suggestions, and approval. Following their review, regulators release a consolidated report on the tests.

Stress testing also allows regulators to assess banks resilience to a range of macroeconomic shocks and ensures banks have sufficient
capital to withstand these shocks. In addition, these tests evaluate the capital planning, as well as risk assessment, and modeling
capabilities of banks. These hypothetical adverse scenarios are accompanied by a baseline scenario to evaluate the relative loss of a bank
under normal macroeconomic conditions.

Although the rules and acts are similar across the globe, various authorities worldwide have their own sets of rules and acts, which define
their requirements for effective risk management. In reality, they follow the requirements of the Basel Accords.

This paper dwells on the qualitative aspects of stress testing, including the need and requirements, origination and evolution over the
years, and the different stress-testing methods employed by major regulatory bodies: the European Banking Association (EBA), the
Federal Reserve (Fed), and the Prudential Regulatory Authority (PRA)
The differences and similarities among Stress Testing exercises across regulators
It also highlights new stress-testing principles adopted by regulators and key differences between the current and previous
stress-testing practices

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What is Regulatory Stress Testing
Stress testing involves scenario testing and a review of the capital adequacy ratios of financial institutions under hypothetical financial
crisis events, which help determine the steps that need to be taken to help these institutions withstand such crises. The capital adequacy
ratios provide an idea of the level of liquidity in each bank and ensure they do not end up insolvent. By preventing financial institutions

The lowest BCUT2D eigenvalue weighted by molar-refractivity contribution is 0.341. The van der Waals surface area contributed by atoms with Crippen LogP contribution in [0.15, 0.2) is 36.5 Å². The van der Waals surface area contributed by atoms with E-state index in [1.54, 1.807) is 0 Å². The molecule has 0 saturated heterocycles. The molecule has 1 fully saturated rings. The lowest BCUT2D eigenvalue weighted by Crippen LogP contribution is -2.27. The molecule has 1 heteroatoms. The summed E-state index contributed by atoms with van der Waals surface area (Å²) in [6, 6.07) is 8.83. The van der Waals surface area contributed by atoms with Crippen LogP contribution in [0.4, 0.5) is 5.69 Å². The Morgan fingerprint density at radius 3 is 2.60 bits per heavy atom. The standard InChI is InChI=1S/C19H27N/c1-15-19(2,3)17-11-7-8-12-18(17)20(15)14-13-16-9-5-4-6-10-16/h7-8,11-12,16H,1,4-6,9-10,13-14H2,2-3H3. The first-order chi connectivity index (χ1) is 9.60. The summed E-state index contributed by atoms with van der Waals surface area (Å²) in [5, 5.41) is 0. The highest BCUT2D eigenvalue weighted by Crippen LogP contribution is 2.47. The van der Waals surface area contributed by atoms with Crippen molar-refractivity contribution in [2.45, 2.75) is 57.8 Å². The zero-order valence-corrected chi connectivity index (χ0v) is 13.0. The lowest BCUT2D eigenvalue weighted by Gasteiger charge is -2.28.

from going bust, stress testing ensures the stability of financial markets, especially global systemically important banks (G-SIBs), which are
considered too big to fail and whose collapse would impact economies around
the world.

This mandatory regulatory exercise is carried out by analyzing the models used by the institutions to predict their capital positions
(profits, cash flow positions, etc.). Quantitative methods (Monte Carlo, etc.) are used for the simulation of the models to arrive at capital
positions and compare with the regulatory-requirement levels. Unless the required levels are met, the regulatory body does not allow the
institutions to continue with their existing models and plans. The institutions are required to incorporate the suggestions and changes and
comply with the requirements to get certified by the regulatory body as having passed the stress test.

G-SIBs generally undergo multiple stress-testing exercises, most of which are mandatorily carried out by regulatory bodies, and a few
are performed by these banks themselves, the results of which need to be reported to their respective regulatory body. In both cases,
models pertaining to the predictions of balance sheet items, risk-weighted assets (RWAs), net income, etc. are simulated on the basis
of macroeconomic scenarios assumed over a planning horizon to arrive at post-stress-level values. This planning horizon and the
macroeconomic scenarios are determined as per the capital action plans of the regulatory body and the financial institution in question.

Evolution of Stress Testing

Stress testing is not a new concept. It has been in existence for a long time, but in various other forms and not as part of any mandatory
regulatory exercise. Banks and financial institutions have been using stress-testing techniques, such as the Black Scholes model and the
Monte Carlo method, since 1970s. These exercises, usually run by consultants for internal assessment and risk management only, were
completely unsupervised and based on an institutions perspective of
economic conditions.

As the markets became more vulnerable to risky business activities and suffered from shocks around the world, financial regulatory
authorities (especially central banks) and the governments of countries woke up to the importance of supervised risk management
exercises. Consequently, since mid-1990s, regulators have stepped up efforts, enacting various acts that created committees and bodies
and spelling out rules institutions had to comply with.

A part of Bank of International Settlements (BIS) based in Basel, the Basel Committee on Banking Supervision (BCBS) issues banking
supervision regulations. BCBS a committee of banking supervisory authorities was established to provide a forum for regular
cooperation in banking supervisory matters increase the understanding of key supervisory issues and enhance banking-supervision quality